Jessica Gauci
Head Teacher

Best uses for Adobe InDesign in Education?

Hi all

I would like to know your thoughts, ideas and opinions on the best way to use InDesign in Education.

Jess :)

5 / 5 • 2 Ratings

Comments (11)

Write a reply...
or Join for free to view all comments and participate in the discussion.

jeffrey plummer

Posted on 4/6/17 4:44:35 PM Permalink

​We have integrated English and Math into our CTE classroom. Having students create a magazine cover with an article inside and images (3 pages) gives them writing skills as well as math skills as they determine and layout columns,gutters and image size. I also give them a percentage of page space for images thta support their writing. This eliminates only images on the inside.

Nirupama Narasimhan

Posted on 10/30/15 11:54:02 AM Permalink

We can use InDesign to create:

  1. Calendars for class schedule
  2. Posters for illustrating concepts
  3. Flyers & Leaflets for publicizing class events
  4. Stickers for grading
  5. Invitation & Greeting cards
  6. Letterhead and business cards for teachers
  7. Booklets for reports, syllabi
  8. Interactive PDF form for course feedback

The last time I gave students a set of 3 projects: Design a poster for an event, a Newsletter and cookery book with at least 4 recipes.

Michael Buelens

Posted on 8/19/15 11:08:14 AM Permalink

Hi Jessica,

for my professional activities I use Indesign for a number of things like textbooks, inquiries (interactive forms), digital attendance lists, training programs, presentations. I never use Word or powerpoint since I have Indesign.

If you want to use it with students I think it has some great collaboration opportunities when you use a book file and shared CC libraries or to create occasional publications like flyers and posters.

Lukas Engqvist

Posted on 8/8/15 3:28:11 PM Permalink

I teach higher education graphic design, so it is one of our main tools. Having said that I do notice that it is becoming more and more difficult to teach InDesign because students are less familiar with books, and how they work. (here I mean novels, scientific studies, fact books, art books, reference books etc). Besides helping them rediscover how grammar is built, and that shaping a content without taking part of it is pointless. I find I need to spend time teaching what an index is, how does a cross-reference work, how to use a glossary… I think the need to teach how to structure information is of growing importance.

I use the presentation mode and stopped using powerpoint, but then it gives me the ability to quickly jump into all features when I am explaining typography or some other graphic subject.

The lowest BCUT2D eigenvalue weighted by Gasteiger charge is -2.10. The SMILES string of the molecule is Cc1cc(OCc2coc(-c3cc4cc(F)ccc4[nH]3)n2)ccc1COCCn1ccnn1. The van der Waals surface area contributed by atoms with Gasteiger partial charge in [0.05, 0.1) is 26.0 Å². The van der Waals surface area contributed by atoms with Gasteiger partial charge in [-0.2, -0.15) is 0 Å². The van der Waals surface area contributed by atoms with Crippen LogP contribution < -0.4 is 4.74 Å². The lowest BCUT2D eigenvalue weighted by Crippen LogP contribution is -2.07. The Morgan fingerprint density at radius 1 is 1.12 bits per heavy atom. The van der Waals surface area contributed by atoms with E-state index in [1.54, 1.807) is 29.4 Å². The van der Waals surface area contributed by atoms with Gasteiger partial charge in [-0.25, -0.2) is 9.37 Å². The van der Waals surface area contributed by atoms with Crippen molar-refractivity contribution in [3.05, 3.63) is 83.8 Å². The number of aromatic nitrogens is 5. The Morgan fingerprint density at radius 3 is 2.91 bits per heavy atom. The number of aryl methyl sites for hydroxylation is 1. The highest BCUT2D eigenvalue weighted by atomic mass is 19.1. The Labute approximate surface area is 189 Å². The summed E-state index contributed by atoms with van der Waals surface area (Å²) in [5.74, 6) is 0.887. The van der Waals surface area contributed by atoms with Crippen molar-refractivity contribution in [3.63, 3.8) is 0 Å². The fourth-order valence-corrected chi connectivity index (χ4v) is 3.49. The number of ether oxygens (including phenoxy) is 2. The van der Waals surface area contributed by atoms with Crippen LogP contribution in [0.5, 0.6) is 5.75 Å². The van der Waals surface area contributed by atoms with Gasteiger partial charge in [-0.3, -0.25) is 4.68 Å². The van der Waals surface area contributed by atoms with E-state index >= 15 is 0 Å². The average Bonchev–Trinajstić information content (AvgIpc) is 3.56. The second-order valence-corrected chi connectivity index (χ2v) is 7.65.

Interactivity is fun and with the new publish online feature is becoming easily accessible. Even with a free Adobe ID it is possible to publish interactive documents from indesign and share on social media.

Brett Kent

Posted on 8/8/15 9:47:12 PM Permalink

That is a very interesting point, that your students are no longer familiar with books. Raises the question, that if we are no longer consuming books, then why do we still need to follow the traditional book structure?

Lukas Engqvist

Posted on 8/9/15 12:35:04 PM Permalink

I don't think they are learning a better structure than traditional books. Rejecting something because you don't know it is not progress in my opinion.

Andrew Lai

Posted on 8/8/15 12:54:59 PM Permalink

Hi Jess,

I recently took over the co-ordination of the school yearbook. I have just begun teaching InDesign to my Year 9 class and they will be responsible for different sections of the yearbook! We will also be using InDesign to create an interactive e-version for our website which will be updated till the end of year. The interactive features for InDesign are quite fun to use and can be adapted to make website mockups.

Riady Santoso

Posted on 8/3/16 11:39:50 AM Permalink

Hi Andrew,
It's a great idea to collaborate with the students to create yearbook and interactive e-book version. How did it come up? Was it a successful project?

Brett Kent

Posted on 8/4/15 8:56:00 PM Permalink

For both staff and students I think it is a fantastic industry level tool for publishing. At a school level it is great for newsletters and school magazines. However I have always found InDesign a good tool for teaching app design and lay out for various screens and page sizes. The interactive buttons and page links make it such a good way to introduce the fundamentals of app design in a very basic way. It is like 'interactive' publishing.

Especially with younger students

Jessica Gauci

Posted on 8/6/15 3:48:30 AM Permalink

Hey Brett!
Sounds fantastic! InDesign is one of my favourite Adobe programs. I use it for designing workbooks, textbooks, resources and guides. Very interesting to hear how you use it. Thank you for sharing! :)

Kimberly Sparks

Posted on 10/30/15 12:21:54 AM Permalink

I am interested in creating a monthly newsletter to send to the parents of my special education students. I am hoping that I can easily learn InDesign and begin creating one. I believe that it will be a great way to let my parents know what will be upcoming in the classroom and provide tools that they can use at home with their children.